Severe corneal ulcer with progression to endophthalmitis and high-grade bacteremia

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Severe corneal ulcer with progression to endophthalmitis and high-grade bacteremia

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Title: Severe corneal ulcer with progression to endophthalmitis and high-grade bacteremia
Author: Stryjewski, Tomasz P.; Chodosh, James; Kim, Ivana K.; Barshak, Miriam Baron; Miller, John B.

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Citation: Stryjewski, Tomasz P., James Chodosh, Ivana K. Kim, Miriam Baron Barshak, and John B. Miller. 2017. “Severe corneal ulcer with progression to endophthalmitis and high-grade bacteremia.” American Journal of Ophthalmology Case Reports 6 (1): 30-32. doi:10.1016/j.ajoc.2017.02.001. http://dx.doi.org/10.1016/j.ajoc.2017.02.001.
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Abstract: Purpose Bacterial sepsis is a common consequence of many infectious processes. Here, we describe a case of a woman with a corneal ulcer who went on to develop group B streptococcal (GBS) endophthalmitis, bacteremia, and eventual loss of the eye. Observations A previously healthy, immunocompetent, middle aged, contact lens wearing female who, after freshwater boating in her contact lenses, developed a red, painful eye. She was initially prescribed an hourly topical steroid by an outside optometrist but worsening of her condition prompted her to present to our Emergency Department. Despite aggressive initial management, the patient went on to develop GBS endophthalmitis, sepsis with high-grade bacteremia, and eventual loss of the eye. Conclusions and importance Eye care providers should exercise caution when prescribing frequent, potent corticosteroids when an infectious etiology is in the differential diagnosis.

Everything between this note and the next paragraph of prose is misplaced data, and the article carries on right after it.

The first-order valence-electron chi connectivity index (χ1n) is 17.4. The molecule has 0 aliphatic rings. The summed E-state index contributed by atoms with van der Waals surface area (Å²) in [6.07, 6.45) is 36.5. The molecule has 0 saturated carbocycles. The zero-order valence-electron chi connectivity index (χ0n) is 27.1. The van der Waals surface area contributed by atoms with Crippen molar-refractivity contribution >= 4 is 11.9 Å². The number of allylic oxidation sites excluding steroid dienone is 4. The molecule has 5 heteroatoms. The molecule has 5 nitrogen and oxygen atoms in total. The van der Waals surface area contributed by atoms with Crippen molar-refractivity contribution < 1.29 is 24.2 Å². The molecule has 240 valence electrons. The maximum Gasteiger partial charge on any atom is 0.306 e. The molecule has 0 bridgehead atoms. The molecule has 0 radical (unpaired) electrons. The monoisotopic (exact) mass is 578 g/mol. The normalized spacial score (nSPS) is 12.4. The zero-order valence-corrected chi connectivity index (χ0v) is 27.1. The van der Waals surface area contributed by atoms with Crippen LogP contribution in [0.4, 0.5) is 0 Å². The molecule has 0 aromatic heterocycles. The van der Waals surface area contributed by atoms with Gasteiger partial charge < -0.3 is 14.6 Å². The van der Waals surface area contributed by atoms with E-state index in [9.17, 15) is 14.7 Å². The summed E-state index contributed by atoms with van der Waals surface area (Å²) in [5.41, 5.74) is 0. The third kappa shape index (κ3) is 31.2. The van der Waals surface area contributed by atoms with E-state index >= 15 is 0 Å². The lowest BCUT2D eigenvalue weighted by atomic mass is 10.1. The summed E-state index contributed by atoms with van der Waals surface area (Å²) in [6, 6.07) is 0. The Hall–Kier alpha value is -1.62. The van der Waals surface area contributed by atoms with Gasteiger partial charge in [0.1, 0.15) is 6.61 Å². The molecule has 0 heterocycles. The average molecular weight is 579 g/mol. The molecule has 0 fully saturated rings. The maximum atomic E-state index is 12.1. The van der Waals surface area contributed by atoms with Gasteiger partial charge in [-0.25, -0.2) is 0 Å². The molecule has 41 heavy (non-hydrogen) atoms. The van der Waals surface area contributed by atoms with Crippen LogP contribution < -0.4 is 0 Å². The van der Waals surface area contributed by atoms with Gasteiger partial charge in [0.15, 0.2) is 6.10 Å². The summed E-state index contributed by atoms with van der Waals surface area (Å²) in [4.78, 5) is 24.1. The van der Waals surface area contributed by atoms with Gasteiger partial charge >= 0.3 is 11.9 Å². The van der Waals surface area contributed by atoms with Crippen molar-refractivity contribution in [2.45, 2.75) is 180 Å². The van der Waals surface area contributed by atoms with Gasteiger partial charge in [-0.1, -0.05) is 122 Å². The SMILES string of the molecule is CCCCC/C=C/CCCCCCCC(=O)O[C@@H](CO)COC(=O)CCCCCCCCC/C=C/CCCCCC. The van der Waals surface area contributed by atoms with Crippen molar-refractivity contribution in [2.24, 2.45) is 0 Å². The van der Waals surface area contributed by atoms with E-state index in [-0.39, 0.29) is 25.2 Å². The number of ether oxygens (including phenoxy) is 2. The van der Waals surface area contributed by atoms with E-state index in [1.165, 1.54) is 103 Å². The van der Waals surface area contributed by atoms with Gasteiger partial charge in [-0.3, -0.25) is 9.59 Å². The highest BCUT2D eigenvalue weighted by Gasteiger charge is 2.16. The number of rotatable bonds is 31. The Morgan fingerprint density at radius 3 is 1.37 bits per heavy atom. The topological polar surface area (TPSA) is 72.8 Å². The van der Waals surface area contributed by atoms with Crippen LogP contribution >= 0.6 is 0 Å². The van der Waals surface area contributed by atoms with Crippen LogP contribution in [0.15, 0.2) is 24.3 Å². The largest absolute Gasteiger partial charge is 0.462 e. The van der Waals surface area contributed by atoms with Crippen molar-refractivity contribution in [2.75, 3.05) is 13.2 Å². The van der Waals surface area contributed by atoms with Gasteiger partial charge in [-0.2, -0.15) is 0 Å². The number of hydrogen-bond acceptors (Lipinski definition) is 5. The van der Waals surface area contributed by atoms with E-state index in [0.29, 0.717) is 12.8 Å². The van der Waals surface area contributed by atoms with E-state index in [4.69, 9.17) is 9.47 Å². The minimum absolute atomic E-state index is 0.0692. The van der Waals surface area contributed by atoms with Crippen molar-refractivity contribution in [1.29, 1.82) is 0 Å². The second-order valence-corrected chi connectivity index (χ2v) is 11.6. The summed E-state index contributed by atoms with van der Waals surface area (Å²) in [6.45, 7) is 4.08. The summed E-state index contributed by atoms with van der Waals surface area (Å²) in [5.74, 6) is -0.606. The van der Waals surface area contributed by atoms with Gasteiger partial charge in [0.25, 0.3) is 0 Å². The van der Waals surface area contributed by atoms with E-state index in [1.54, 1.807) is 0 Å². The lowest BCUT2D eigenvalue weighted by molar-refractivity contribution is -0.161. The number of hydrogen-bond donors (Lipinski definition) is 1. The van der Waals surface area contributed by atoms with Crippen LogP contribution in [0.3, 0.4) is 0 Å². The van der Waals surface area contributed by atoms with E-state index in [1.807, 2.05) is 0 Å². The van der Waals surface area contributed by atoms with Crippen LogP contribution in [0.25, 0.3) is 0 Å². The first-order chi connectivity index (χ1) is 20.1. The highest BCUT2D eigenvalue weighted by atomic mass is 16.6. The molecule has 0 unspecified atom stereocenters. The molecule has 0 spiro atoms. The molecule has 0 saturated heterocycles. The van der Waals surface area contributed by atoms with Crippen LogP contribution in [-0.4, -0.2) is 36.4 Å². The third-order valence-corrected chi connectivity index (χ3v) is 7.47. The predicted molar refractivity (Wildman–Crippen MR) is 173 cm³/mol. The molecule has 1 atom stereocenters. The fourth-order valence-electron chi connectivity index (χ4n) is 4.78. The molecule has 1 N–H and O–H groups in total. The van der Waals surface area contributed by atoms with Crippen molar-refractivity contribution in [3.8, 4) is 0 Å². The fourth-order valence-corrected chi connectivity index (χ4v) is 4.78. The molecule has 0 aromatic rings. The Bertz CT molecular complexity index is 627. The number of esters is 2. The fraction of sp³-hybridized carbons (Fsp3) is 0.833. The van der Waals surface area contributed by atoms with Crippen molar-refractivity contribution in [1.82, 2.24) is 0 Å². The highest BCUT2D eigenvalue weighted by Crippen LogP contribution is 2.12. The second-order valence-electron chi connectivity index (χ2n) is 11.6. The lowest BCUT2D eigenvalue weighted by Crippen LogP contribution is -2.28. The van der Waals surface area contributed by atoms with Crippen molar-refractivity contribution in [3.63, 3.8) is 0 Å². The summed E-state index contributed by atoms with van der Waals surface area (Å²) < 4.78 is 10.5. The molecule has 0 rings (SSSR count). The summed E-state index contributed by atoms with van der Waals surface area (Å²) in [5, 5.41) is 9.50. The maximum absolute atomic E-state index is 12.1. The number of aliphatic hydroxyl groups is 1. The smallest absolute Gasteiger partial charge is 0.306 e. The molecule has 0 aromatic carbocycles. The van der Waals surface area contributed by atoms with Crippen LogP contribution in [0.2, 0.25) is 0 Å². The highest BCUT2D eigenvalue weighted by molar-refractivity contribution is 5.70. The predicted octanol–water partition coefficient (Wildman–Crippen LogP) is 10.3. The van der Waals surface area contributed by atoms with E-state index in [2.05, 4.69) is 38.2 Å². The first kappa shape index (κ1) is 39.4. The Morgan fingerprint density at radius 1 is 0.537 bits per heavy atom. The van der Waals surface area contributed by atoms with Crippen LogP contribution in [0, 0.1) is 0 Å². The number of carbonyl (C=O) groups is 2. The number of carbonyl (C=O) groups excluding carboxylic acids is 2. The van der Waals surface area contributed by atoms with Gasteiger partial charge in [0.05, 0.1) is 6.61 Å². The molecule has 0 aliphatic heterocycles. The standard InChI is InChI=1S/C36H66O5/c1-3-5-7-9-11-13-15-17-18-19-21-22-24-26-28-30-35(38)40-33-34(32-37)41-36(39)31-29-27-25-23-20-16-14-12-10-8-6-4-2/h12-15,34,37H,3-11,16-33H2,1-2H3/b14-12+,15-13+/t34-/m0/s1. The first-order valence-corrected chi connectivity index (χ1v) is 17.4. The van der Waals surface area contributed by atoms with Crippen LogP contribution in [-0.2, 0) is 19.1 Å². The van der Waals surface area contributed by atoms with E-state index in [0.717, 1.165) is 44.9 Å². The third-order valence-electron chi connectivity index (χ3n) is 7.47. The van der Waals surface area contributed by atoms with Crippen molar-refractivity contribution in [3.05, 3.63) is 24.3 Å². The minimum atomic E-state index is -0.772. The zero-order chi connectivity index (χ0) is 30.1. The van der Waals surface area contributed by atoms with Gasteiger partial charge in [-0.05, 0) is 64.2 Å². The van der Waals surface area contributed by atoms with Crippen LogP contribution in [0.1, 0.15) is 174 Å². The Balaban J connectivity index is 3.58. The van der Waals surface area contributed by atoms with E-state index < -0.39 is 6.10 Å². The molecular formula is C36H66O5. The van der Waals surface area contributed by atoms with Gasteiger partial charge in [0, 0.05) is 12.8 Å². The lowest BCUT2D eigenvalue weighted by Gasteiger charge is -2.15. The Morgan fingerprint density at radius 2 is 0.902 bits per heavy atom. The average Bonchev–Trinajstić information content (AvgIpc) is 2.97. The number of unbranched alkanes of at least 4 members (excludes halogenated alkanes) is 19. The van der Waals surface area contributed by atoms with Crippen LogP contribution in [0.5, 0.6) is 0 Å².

Published Version: doi:10.1016/j.ajoc.2017.02.001
Other Sources: http://www.ncbi.nlm.nih.gov/pmc/articles/PMC5722188/pdf/
Terms of Use: This article is made available under the terms and conditions applicable to Other Posted Material, as set forth at http://nrs.harvard.edu/urn-3:HUL.InstRepos:dash.current.terms-of-use#LAA
Citable link to this page: http://nrs.harvard.edu/urn-3:HUL.InstRepos:34651863
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